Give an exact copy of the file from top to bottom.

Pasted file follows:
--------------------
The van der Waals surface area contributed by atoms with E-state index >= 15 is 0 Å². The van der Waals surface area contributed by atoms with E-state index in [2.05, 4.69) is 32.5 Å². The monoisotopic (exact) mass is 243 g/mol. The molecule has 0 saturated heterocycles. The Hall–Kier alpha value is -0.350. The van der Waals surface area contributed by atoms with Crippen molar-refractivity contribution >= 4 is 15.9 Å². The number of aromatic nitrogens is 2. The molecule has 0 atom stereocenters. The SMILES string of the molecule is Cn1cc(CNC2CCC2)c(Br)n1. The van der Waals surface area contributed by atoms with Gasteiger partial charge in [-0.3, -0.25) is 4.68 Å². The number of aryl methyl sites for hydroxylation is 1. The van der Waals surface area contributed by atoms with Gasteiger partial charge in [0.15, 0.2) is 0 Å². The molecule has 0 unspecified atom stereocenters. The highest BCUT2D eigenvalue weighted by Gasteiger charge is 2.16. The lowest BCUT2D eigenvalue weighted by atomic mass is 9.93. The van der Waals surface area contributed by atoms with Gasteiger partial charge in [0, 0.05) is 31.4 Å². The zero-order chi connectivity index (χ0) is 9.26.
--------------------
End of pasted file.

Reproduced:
The van der Waals surface area contributed by atoms with E-state index >= 15 is 0 Å². The van der Waals surface area contributed by atoms with E-state index in [2.05, 4.69) is 32.5 Å². The monoisotopic (exact) mass is 243 g/mol. The molecule has 0 saturated heterocycles. The Hall–Kier alpha value is -0.350. The van der Waals surface area contributed by atoms with Crippen molar-refractivity contribution >= 4 is 15.9 Å². The number of aromatic nitrogens is 2. The molecule has 0 atom stereocenters. The SMILES string of the molecule is Cn1cc(CNC2CCC2)c(Br)n1. The van der Waals surface area contributed by atoms with Gasteiger partial charge in [-0.3, -0.25) is 4.68 Å². The number of aryl methyl sites for hydroxylation is 1. The van der Waals surface area contributed by atoms with Gasteiger partial charge in [0.15, 0.2) is 0 Å². The molecule has 0 unspecified atom stereocenters. The highest BCUT2D eigenvalue weighted by Gasteiger charge is 2.16. The lowest BCUT2D eigenvalue weighted by atomic mass is 9.93. The van der Waals surface area contributed by atoms with Gasteiger partial charge in [0, 0.05) is 31.4 Å². The zero-order chi connectivity index (χ0) is 9.26.